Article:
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Dolan stock dips, then bounces, following foreclosure-snag headlines

“The Street” can’t make up its mind about Dolan Co. As the negative news about the financial industry’s foreclosure procedures grew, traders and investors punished Dolan stock.

“The Street” can’t make up its mind about Dolan Co. (NYSE:DM).

The Minneapolis-based business services and information provider derives more than half of its revenue from helping law firms process foreclosures, bankruptcies, evictions and litigation related to residential mortgage defaults.  As home foreclosures grew and the company said its pipeline on foreclosure-related revenue extended into 2011, the stock traded as high as $13.30 in May.

But then stories began to surface alleging that workers processing files for several banks signed foreclosure documents without personally verifying information as required. Last week, headlines reported that as many as 40 state attorneys general are planning to investigate foreclosure processing. Finally, Bank of American announced a moratorium on foreclosures, joining four other loan servicers that have slowed or halted proceedings across several states. 

As the negative news grew, traders and investors punished Dolan stock.

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Last Tuesday, the shares fell $1.24, or 11.4 percent, to $9.65 on 1.3 million shares traded, nearly six times its average volume. The stock finished the week at $9.98. But after a weekend of contemplation and remorse — aka second thoughts — the stock gained Monday, closing up $0.32, or 3.2 percent, at $10.30 on relatively light volume of 140,000 shares.

Efforts by the Obama administration and states to slow the rate of foreclosures has brought sluggish activity and extended the pipeline of future business, estimated to be a $1.6 billion market. “There remains a large backlog of future default files still to be processed,” the company told investors last quarter.

 Robert Evans, director of investor relations at Dolan and a former analyst who used to follow the company at Craig-Hallum, said announcements of foreclosure delays have not affected Dolan’s business. “We are involved in the foreclosure start or referral process,” he said. “When they’re talking about short-term moratoriums on foreclose sales, that’s the back end. Our business is at the front end. To this point, our business is operating as it always has.”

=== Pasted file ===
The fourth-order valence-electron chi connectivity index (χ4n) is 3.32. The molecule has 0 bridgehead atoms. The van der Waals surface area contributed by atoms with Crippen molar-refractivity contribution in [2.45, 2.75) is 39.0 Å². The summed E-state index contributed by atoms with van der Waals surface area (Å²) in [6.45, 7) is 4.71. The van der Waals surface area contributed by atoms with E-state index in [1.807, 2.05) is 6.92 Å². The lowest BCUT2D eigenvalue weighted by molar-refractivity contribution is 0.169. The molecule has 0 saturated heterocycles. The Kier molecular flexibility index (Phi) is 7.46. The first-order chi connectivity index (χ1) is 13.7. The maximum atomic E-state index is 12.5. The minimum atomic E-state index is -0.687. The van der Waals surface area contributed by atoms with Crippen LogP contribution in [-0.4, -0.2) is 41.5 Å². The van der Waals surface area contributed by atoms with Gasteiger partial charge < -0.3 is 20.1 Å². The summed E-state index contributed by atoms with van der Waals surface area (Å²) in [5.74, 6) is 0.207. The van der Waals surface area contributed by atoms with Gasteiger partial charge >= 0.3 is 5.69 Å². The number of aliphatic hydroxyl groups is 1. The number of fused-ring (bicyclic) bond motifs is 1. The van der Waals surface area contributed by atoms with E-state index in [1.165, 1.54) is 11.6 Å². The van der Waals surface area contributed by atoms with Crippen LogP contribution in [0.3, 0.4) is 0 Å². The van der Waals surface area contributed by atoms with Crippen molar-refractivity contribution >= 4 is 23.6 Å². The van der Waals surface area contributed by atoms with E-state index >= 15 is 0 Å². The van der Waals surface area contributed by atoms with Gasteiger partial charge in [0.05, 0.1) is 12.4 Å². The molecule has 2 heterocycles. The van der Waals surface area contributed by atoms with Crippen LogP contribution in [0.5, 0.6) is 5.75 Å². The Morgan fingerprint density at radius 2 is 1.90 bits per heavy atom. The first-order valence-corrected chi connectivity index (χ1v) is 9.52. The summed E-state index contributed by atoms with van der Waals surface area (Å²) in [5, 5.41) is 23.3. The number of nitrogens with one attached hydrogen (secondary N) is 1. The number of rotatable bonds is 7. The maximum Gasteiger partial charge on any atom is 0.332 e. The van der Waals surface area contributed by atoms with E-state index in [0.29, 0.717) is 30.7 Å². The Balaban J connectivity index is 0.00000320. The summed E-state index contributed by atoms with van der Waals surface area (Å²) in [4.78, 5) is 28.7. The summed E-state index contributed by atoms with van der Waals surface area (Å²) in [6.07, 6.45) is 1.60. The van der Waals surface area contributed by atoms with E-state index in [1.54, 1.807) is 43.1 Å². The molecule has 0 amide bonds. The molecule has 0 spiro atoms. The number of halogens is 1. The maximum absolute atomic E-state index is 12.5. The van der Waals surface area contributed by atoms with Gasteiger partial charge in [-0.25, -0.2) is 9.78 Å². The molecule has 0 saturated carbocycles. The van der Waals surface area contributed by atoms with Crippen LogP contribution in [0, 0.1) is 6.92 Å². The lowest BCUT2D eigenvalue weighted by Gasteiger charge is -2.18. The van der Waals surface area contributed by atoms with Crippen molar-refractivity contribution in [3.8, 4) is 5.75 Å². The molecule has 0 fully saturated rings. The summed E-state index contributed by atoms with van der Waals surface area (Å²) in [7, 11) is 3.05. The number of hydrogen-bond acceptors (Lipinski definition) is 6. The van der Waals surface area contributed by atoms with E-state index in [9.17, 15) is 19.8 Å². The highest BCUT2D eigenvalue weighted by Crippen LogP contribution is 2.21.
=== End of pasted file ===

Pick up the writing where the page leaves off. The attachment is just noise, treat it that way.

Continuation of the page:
George Sutton, Evans’ replacement at Craig-Hallum, remains positive on the stock, with a “buy” rating and a $16 price target. “Bank of America took a process that they don’t believe has any issues, and they’re just double checking. So it could be as short as a one-week delay. Our message for investors has consistently been to buy in the face of this headline and political risk, because we believe it is a temporary situation and we think Dolan will continue to do well in spite of it.”

Dolan’s NDeX business services unit provides software to help law firms and attorneys process large numbers of residential foreclosure-related legal filings. Mortgage foreclosure processing provided $82 million, or 52.5 percent of revenue, for the first six months of the year.

In its second-quarter release, the company issued a forecast for full-year revenue between $307 million and $310 million, net income of $34 million to $36 million, or $1.11 to $1.18 per diluted share. But the company also cautioned investors its forecast “assumes that there will be no material effect on results of operations from current or future foreclosure-related government legislation or programs, or from investor- or lender-based programs.”

Evans said the company will likely announce its Q3 earnings, for the period ending Sept. 30, sometime in the first week of November.